As well as my first time at the new Wembley it was also the first time I'd heard the new Saracens anthem - "Stand Up for the Saracens" - performed by the aforementioned bald pairing. I'm sad to report that it is ridiculously catchy, so much so that I woke in the night with it still bouncing around my head and am still humming it as I type. Check it out below if you seriously want to ruin your day:
As for the match itself, it was something of a revelation with both sides seeking to run the ball at every opportunity. Long gone, it appears, are the kick and chase days of the Autumn. After an opening 10 minutes during which Quins looked the more cohesive side, Sarries scored 2 quick tries against the run of play via their very impressive (and English) openside Andy Saul, then dominated proceedings for the next hour, running in 5 tries in total before Quins responded with 2 late consolation tries.
Final score 37-18: Stand Up for the Saracens!
Saturday, 17 April 2010
What do Imanol Harinordiquy, Sergio Parisse, Wycliff Palu, Kieran Read, Jamie Heaslip, Pierre Spies and Johnnie Beattie have in common?
Answer: they are all great examples of the modern day international number 8 forward. Big, quick, athletic, creative, with good hands and able to dominate the breakdown and get their respective teams on the front foot.
Notable by their absence from this list are any Welsh and English players. Arguably Wales had a version of the above player-type in 2005 in Ryan Jones but it really is a long time since he displayed any of the above attributes on an international rugby pitch, while potentially Andy Powell could still offer some hope if he could stay off the M4 in the early hours and perhaps grow a brain cell or two.
Meanwhile England, like Houston, have a problem. Since the (first) retirement of Lawrence Bruno Nero Dallaglio, England have struggled to find an adequate replacement. The current incumbent is Nick Easter. Now, I like Nick Easter - he's an honest grafter with a clever rugby brain, good hands and the ability to get across the gain line but, let's face it, he's not the quickest and he's not going to get any quicker anytime soon. This need not necessarily be a problem at club level (or even against Wales) where good rugby nous can pay dividends but up against the very best a lack of pace can prove a serious liability.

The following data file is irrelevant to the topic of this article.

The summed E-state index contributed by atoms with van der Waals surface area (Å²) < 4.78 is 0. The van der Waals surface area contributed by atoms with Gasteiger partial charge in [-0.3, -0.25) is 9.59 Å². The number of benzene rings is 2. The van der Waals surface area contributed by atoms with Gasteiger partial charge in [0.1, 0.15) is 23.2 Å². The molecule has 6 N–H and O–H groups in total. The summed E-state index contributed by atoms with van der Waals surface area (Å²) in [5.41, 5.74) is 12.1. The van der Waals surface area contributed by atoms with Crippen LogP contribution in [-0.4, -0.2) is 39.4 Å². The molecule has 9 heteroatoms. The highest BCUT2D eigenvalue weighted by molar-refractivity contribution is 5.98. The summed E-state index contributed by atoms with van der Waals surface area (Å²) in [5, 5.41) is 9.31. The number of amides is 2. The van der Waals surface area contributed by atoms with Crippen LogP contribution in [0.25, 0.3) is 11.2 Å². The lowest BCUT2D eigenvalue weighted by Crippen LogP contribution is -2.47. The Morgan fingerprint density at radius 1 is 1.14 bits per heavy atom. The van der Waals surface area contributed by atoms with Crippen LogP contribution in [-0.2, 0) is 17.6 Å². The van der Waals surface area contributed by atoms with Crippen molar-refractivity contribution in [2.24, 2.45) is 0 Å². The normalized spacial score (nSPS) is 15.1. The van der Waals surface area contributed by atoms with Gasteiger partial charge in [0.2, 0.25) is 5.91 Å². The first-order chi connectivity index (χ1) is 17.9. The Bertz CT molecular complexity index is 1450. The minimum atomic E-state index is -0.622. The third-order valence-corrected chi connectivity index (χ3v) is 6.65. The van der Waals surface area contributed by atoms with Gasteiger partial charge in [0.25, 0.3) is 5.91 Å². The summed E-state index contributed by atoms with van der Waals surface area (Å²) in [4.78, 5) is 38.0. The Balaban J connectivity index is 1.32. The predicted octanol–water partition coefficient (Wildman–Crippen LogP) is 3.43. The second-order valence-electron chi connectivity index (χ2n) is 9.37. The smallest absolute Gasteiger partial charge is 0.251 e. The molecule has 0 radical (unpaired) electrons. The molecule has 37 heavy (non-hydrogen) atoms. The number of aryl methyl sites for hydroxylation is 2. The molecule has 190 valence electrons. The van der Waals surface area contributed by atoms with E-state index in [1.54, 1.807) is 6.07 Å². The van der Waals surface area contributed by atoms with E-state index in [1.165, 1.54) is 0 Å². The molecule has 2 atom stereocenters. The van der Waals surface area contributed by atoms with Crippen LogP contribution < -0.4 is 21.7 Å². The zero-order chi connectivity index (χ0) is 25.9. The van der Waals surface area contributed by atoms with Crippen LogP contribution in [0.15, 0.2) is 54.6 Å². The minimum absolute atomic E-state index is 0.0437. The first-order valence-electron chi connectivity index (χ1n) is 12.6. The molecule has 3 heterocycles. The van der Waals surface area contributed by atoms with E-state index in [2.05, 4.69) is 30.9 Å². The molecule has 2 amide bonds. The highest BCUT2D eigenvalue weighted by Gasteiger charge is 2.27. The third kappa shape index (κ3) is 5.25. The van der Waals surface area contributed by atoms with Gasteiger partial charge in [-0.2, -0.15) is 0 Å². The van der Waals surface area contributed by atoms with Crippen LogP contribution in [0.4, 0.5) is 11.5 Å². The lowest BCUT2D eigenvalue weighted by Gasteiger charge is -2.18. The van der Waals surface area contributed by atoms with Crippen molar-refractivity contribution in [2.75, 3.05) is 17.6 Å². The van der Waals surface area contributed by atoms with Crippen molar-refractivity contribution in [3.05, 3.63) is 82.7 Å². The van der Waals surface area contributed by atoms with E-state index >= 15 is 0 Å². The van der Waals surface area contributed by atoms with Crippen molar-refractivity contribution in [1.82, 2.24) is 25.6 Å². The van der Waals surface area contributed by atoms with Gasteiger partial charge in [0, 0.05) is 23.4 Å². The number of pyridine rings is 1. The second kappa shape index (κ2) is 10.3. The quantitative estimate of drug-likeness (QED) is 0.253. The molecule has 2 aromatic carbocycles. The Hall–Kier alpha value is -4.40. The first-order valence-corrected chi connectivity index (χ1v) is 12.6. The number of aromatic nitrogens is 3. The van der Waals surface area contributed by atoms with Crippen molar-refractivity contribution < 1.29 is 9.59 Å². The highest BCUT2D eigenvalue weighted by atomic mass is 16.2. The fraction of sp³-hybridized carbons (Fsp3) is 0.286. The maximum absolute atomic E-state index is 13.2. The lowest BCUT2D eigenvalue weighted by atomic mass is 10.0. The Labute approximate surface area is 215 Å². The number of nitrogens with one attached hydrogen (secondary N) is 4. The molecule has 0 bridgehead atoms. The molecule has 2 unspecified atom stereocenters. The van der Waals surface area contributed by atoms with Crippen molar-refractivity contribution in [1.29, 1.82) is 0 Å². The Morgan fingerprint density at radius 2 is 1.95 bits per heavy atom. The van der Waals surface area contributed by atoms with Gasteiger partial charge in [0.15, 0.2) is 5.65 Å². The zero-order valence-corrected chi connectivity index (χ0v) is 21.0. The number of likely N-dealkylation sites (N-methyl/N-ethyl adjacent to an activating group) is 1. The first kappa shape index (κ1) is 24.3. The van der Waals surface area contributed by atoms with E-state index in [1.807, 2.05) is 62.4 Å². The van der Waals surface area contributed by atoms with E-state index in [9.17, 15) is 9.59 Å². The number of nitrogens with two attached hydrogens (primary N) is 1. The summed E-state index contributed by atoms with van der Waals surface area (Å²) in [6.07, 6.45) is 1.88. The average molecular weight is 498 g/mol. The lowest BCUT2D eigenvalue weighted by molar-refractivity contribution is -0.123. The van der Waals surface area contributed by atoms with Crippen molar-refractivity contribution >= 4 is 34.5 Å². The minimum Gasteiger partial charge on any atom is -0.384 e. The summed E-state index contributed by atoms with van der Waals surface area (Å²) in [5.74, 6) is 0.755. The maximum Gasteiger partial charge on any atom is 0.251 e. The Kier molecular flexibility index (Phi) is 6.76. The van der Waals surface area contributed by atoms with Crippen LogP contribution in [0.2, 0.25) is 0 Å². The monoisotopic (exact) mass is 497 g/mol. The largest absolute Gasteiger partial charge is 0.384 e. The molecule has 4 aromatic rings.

The trouble is that Nick Easter fully deserves to be England's number eight as, quite frankly, who else is there? Waiting in the wings is Jordan Crane - aka Easter-lite - OK at kicking penalties in a shoot-out but offering nothing more around the pitch than the present incumbent and is perhaps marginally slower. After Crane there are the likes of the perpetually injured Dan Ward-Smith, the so far unfulfilled Luke Narraway and the so far untried Phil Dowson, none of whom are really screaming "PICK ME!"
Monday, 12 April 2010
Thursday, 8 April 2010
The title of this blue book was "The Greatest Footballer You Never Saw" and tells the story of Robin Friday, an exceptional footballer (of the round ball variety) who really should have played for England in the 1970s but never did. Why? Because Friday refused to take life seriously, lived every moment as if it were his last and ultimately destroyed himself, tragically dying at the the age of 38 without ever having fulfilled his potential after years of alcohol and drug abuse. Instead of gracing the pitches of Old Trafford and Anfield, Friday played for the likes of non-league Hayes Town and Reading and Cardiff of the old fourth and second divisions respectively.
I recall it being an excellent read and, spotting the book again on the bookshelf this weekend, it got me thinking as to whether there might be a rugby equivalent, a player of huge talent whose maverick or self-destructive nature meant that his potential was never fulfilled?